Although FIG. 4 exemplifies such a case where the three generators are mounted, even when the number of the generators is increased, the same control operation can be carried out. Also, because all of the structures of the on-vehicle power generation controllers “G1”, “G2”, and “G3” themselves are identical to the structure of the conventional on-vehicle power generation controller, only external wiring lines are shown in FIG. 4.

As described above, according to the second embodiment, in the case where the plurality of generators having the same structures are driven by the single engine at the same time so as to simultaneously generate the electric power, even when each of the terminals “R” as to the second and succeeding controllers is connected to each of the corresponding terminals “M” as to the controllers provided at the preceding stages thereof, a similar effect to that of the previously described first embodiment may be achieved.

Third Embodiment

In a third embodiment of the present invention, a description is made of a structure of an on-vehicle power generation controller which is different from those of the previously described first and second embodiments in order to realize a control operation capable of uniformly maintaining balance of electric power generated by a plurality of generators. FIG. 5 is a structural diagram of on-vehicle power generation controllers when the plurality of generators are driven at the same time with respect to a single engine in the third embodiment of the present invention. Namely, FIG. 5 exemplifies such a case where three generators are driven by the single engine.

In the previously described first and second embodiments, the voltage sensing terminals “S” as to all of the plurality of controllers are connected so as to monitor the voltage of the battery 4. In contrast thereto, in this third embodiment, only a voltage sensing terminal “S” as to a first on-vehicle power generation controller “G1” is connected so as to monitor a voltage of a battery 4, whereas voltage sensing terminals “S” as to second and succeeding on-vehicle power generation controllers “G2” and “G3” are not connected to the battery 4. Also, similar to the previously described first embodiment, terminals “R” as to the second and succeeding on-vehicle power generation controllers “G2” and “G3” are connected to the terminal “M” as to the first on-vehicle power generation controller “G1”.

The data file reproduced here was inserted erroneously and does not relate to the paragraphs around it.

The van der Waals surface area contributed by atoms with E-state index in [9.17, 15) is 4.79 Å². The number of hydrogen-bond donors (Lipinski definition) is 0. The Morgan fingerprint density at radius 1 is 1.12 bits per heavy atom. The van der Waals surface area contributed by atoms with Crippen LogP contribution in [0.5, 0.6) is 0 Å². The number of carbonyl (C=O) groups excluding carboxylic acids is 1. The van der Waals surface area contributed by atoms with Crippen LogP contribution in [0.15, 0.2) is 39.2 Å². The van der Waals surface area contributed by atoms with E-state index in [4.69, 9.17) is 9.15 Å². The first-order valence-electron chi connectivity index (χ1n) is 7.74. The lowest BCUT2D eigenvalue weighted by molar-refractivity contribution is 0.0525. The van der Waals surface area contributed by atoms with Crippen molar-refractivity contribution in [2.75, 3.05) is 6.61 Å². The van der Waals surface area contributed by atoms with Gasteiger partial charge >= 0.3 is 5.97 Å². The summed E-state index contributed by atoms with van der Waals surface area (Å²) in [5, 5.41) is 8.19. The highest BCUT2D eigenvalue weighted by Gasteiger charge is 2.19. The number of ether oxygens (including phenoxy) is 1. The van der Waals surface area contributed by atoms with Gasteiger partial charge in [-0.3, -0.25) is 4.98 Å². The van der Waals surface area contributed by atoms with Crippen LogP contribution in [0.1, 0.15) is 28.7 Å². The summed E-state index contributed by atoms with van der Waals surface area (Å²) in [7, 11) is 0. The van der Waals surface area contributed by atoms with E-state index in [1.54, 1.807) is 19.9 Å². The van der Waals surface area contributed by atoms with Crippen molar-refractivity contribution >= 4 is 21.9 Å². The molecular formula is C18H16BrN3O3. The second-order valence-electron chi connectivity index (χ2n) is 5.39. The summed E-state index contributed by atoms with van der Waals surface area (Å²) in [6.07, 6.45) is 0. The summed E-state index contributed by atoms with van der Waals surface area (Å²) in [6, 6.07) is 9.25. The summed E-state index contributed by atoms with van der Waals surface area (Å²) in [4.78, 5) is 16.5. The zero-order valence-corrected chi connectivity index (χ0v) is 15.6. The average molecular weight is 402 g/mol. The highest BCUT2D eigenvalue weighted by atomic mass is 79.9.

As described above, even when such a structure is made that the voltage-sensing monitor terminals of the second and succeeding controllers “G2” and “G3” are not connected, or even when such a structure is made that the second and succeeding controllers “G2” and “G3” do not have voltage adjusting functions themselves, because the second and succeeding controllers “G2” and “G3” employ the output signal from the terminal “M” of the first controller “G1” which is operated while considering the voltage sensing function thereof, the second and succeeding controllers “G2” and “G3” can perform the same control operations (namely, control operations equipped with voltage sensing functions) as the control operation for the first controller “G1”.

As described above, according to the third embodiment, even in such a case where the second and succeeding controllers “G2” and “G3” open the terminals “S” thereof, the output signal from the terminal “M” as to the first controller “G1” is acquired by the terminals “R” of the second and succeeding controllers “G2” and “G3”, so the second and succeeding controllers “G2” and “G3” can perform the control operations having the voltage adjusting function provided in the first controller “G1”. As a consequence, the second and succeeding controllers “G2” and “G3” themselves can be constructed in such a simple structure without having the voltage adjusting function (voltage monitoring function). Accordingly, the costs of the on-vehicle power generation controllers “G2” and “G3” can be further reduced.

It should also be noted that, with reference to FIG. 5, the description has been made of the structure in which, similar to the previously described first embodiment, the terminals “R” as to the second and succeeding controllers “G2” and “G3” are connected to the terminal “M” as to the first controller “G1”. However, similar to the previously described second embodiment, even when the terminals “R” as to the second and succeeding controllers are connected to the terminals “M” of the controllers provided at the preceding stages thereof, the same control operations (namely, control operations equipped with voltage sensing functions) as that for the first controller can be carried out, so a similar effect can be achieved.

Fourth Embodiment